U.S. President Barack Obama meets with Israeli PM Benjamin Netanyahu at the UN, Sept., 21, 2011. (AP)

Therefore, contrary to what former Israeli ambassador and defense minister Moshe Arens wrote in Haaretz this week, there is no reason to “stay calm”, because relations are far from “excellent”, they are not “unshakeable” and this is not just the opinion of those who are “attempting to overthrow the Likud” in the upcoming elections. True, there have been serious ups and downs in the past, but never has there been such sustained and unadulterated personal enmity as exists between Obama and Netanyahu, nor a harsh emotional clash as we’ve seen in recent weeks. From the administration’s beating heart at the White House, the bad blood could start to flow outwards at any time, in an ever widening ripple effect, removing barriers, exposing resentments and poisoning hitherto untouched wells. New, dissonant notes are already emanating from Congress, from the media and from the White House, whose spokesman, Josh Earnest, unabashedly accused Israel this week of leaking and distorting sensitive information.

Anyone who thinks that the special relationship can withstand two more years of such continuous mutual acrimony is deluding himself as well as others; anyone who believes that incessant antagonism directed at a president who remains popular in his party won’t accelerate the growing Democratic disenchantment with Israel is burying his head in the sand; and anyone who doesn’t appreciate the enormous and long lasting damage that a hostile and spiteful US president can inflict on the ties between the two countries knows nothing about America, even if his accent sounds local.

In dealing with the existential threat of Iran’s nuclear ambitions, Israel could have chosen one of two main paths: it could have attacked Tehran’s nuclear installations by itself or it could have forged intimate ties with the administration, from top to bottom - by means of a peace process, for example - in order to exert maximal influence on the P5+1 nuclear talks. Instead, Netanyahu preferred to stay on the fence, to abstain, to complain and to remain, in the end, with empty hands.

Thus, anyone who believes that one speech to Congress, soaring and sweeping as it may be, can now push Obama off the road he’s taken is suffering from incurable hubris. It takes a single September 12-style presidential appearance, never mind a whole series of them, in which Obama will tell the American people that Israel, along with its friends and supporters, is sabotaging a historic chance for regional peace and world stability and is propelling America to a war it does not want, for large swaths of the American public, with all its deep reservations towards Obama, to start turning their backs on Israel, possibly at the most critical time of all.

Perhaps Netanyahu believes he can sweep Congress off its feet, as his hero Winston Churchill did on December 26, 1941, a few short weeks after Pearl Harbor, when he urged Americans to take up arms against enemies “who will stop at nothing that violence or treachery can suggest.” Possibly he might borrow a line from Churchill’s second address before a joint session, on May 19, 1943, in which he said “By singleness of purpose, by steadfastness of conduct, by tenacity and endurance, such as we have so far displayed, and only by these can we discharge our duty to the future of the world and to the destiny of man.” Netanyahu might even cite Churchill’s third speech – the world record for joint session appearances that Netanyahu is about to match – from January 17, 1952, in which the 'British Bulldo'g told Americans to safeguard their nuclear deterrent “to ward off the fearful catastrophe, the fears of which darken life and mar the progress of all the peoples.”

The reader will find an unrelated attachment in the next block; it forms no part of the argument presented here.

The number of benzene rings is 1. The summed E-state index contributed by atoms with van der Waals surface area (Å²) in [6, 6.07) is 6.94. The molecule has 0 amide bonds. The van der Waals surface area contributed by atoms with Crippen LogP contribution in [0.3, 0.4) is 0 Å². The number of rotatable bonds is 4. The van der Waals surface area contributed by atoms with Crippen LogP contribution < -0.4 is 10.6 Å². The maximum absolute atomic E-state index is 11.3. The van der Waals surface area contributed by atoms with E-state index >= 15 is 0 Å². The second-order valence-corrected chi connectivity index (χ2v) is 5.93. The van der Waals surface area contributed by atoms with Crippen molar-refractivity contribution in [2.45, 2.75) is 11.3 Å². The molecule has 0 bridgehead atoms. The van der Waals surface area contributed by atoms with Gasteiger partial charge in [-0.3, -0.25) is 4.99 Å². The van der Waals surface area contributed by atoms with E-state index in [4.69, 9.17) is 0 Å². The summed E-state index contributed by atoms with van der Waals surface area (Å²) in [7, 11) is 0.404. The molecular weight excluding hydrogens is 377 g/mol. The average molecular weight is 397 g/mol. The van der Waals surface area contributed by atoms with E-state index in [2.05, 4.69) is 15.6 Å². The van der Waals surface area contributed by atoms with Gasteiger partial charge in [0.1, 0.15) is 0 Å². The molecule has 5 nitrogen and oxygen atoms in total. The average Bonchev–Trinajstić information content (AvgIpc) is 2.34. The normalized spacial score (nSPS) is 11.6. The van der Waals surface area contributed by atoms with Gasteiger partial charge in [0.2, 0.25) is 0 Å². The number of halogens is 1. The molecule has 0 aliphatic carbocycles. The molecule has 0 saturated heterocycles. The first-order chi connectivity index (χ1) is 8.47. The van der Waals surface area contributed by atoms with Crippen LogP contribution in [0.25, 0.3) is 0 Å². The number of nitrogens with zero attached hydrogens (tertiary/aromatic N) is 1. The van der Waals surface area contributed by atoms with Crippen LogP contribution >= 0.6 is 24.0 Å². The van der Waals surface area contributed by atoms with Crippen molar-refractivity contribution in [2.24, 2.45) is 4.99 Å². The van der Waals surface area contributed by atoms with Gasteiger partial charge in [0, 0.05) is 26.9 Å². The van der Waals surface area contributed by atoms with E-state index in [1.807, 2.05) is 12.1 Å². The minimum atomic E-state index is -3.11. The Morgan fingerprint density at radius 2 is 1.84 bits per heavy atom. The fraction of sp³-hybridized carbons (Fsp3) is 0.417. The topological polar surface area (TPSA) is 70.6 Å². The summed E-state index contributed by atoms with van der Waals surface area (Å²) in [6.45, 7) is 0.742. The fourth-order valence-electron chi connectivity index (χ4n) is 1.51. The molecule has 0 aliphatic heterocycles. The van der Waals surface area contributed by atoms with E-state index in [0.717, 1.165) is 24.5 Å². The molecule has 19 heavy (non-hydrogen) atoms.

Churchill was a national hero in America after the Battle of Britain and long before his first Congressional appearance, but like Netanyahu he was also an avowed Americanophile and a renowned orator. Like Netanyahu, he was also a right-wing conservative whose natural home was among Republicans rather than a New Deal “socialist” like Roosevelt. But unlike Netanyahu, Churchill never forgot who was the one person who could make or break England’s future. He ensconced himself in the White House for weeks on end, pandered to Roosevelt, catered to his whims, praised him whenever he could and, contrary to usual habit, even listened to his advice from time to time. He didn’t do so because he viewed FDR “with almost religious awe”, as Anthony Eden once claimed, but out of “supremely prudent recognition of necessity”, as historian Max Hastings wrote in his 2009 book "Finest Years."

“In no aspect of his war leadership did the prime minister exercise a more steely self-discipline than in this relationship,” Hastings writes. “‘My whole system is founded on friendship with Roosevelt,’ he told Eden later. He knew that without the president’s goodwill, Britain was almost impotent. He could not afford not to revere, love, and cherish the president of the United States, the living embodiment of American might.” In facing a cruel and ruthless enemy that Netanyahu often compares to Nazi Germany, this is the one crucial historical lesson that Netanyahu, despite his admiration for Churchill and for reasons that remain unfathomable, prefers to ignore.